Bounding Soft-Error Detection Latency and Bandwidth
Tuesday October 5, 2004
Hamerschlag Hall D-210
This is a practice talk for the upcoming ASPLOS XI conference
in Boston, MA, October 9-13.
Carnegie Mellon University
Recent studies have suggested that the soft-error rate in microprocessor
logic will become a reliability concern by 2010. This paper proposes
an efficient error detection technique, called fingerprinting, that detects
differences in execution across a dual modular redundant (DMR) processor
pair. Fingerprinting summarizes a processor's execution history in a
hash-based signature; differences between two mirrored processors are
exposed by comparing their fingerprints. Fingerprinting tightly bounds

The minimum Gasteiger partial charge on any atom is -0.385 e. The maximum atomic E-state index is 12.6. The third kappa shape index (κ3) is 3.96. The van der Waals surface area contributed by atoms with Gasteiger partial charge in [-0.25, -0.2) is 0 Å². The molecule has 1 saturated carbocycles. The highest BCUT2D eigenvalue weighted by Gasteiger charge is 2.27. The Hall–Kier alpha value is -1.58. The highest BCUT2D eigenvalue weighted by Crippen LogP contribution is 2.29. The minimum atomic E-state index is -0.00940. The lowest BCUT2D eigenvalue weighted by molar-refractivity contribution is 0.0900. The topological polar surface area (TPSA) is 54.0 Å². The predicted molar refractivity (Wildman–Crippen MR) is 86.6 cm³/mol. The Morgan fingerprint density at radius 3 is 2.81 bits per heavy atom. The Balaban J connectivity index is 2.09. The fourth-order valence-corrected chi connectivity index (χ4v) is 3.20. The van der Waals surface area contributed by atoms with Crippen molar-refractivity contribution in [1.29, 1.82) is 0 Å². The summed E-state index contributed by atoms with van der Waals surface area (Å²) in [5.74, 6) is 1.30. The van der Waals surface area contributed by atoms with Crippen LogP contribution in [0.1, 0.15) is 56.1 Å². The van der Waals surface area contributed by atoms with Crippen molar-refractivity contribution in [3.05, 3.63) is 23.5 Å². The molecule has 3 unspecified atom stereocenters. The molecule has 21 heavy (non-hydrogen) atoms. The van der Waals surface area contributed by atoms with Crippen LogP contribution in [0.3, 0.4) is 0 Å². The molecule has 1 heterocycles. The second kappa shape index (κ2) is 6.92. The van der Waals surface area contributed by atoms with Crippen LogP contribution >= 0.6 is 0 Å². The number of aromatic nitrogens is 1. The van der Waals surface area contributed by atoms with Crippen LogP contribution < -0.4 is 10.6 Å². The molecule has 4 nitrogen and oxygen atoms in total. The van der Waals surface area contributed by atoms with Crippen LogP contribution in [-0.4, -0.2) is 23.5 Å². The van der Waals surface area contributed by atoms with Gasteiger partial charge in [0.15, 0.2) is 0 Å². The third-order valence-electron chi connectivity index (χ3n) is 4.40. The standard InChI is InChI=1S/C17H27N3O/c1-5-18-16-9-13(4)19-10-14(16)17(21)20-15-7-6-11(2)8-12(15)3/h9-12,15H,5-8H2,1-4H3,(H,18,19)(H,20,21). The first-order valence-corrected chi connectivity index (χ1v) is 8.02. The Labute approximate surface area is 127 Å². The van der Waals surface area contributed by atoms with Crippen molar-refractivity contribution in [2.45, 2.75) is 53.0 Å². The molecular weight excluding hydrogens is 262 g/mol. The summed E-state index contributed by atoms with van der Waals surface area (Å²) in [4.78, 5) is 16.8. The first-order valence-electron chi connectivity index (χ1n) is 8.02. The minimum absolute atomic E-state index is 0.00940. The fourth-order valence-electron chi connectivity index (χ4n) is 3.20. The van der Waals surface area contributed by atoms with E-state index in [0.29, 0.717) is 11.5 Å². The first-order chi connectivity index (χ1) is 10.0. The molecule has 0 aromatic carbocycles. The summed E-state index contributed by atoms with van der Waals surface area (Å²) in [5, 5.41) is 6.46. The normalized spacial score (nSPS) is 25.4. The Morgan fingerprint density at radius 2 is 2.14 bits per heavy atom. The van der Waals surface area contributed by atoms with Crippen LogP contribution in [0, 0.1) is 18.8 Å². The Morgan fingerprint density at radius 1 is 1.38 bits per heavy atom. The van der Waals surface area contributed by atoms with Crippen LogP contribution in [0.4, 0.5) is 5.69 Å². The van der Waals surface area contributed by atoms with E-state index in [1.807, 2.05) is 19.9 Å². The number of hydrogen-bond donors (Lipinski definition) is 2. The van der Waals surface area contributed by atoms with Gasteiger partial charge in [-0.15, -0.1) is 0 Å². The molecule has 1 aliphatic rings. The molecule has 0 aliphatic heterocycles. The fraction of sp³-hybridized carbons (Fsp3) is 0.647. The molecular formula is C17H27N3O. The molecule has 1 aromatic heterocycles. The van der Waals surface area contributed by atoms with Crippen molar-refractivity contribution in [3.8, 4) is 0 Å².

detection latency and greatly reduces the interprocessor communication
bandwidth required for checking. This paper presents a study that evaluates
fingerprinting against a range of current approaches to error detection.
The result of this study shows that fingerprinting is the only error
detection mechanism that simultaneously allows high-error coverage, low
error detection bandwidth, and high I/O performance.
Jared Smolens is a third year PhD student in the Computer Architecture
Laboratory at Carnegie Mellon, where he is advised by Prof. James Hoe.
His time is primarily devoted to the TRUSS project. His research interests
include multiprocessor and microprocessor architecture, fault tolerance,
and performance modeling.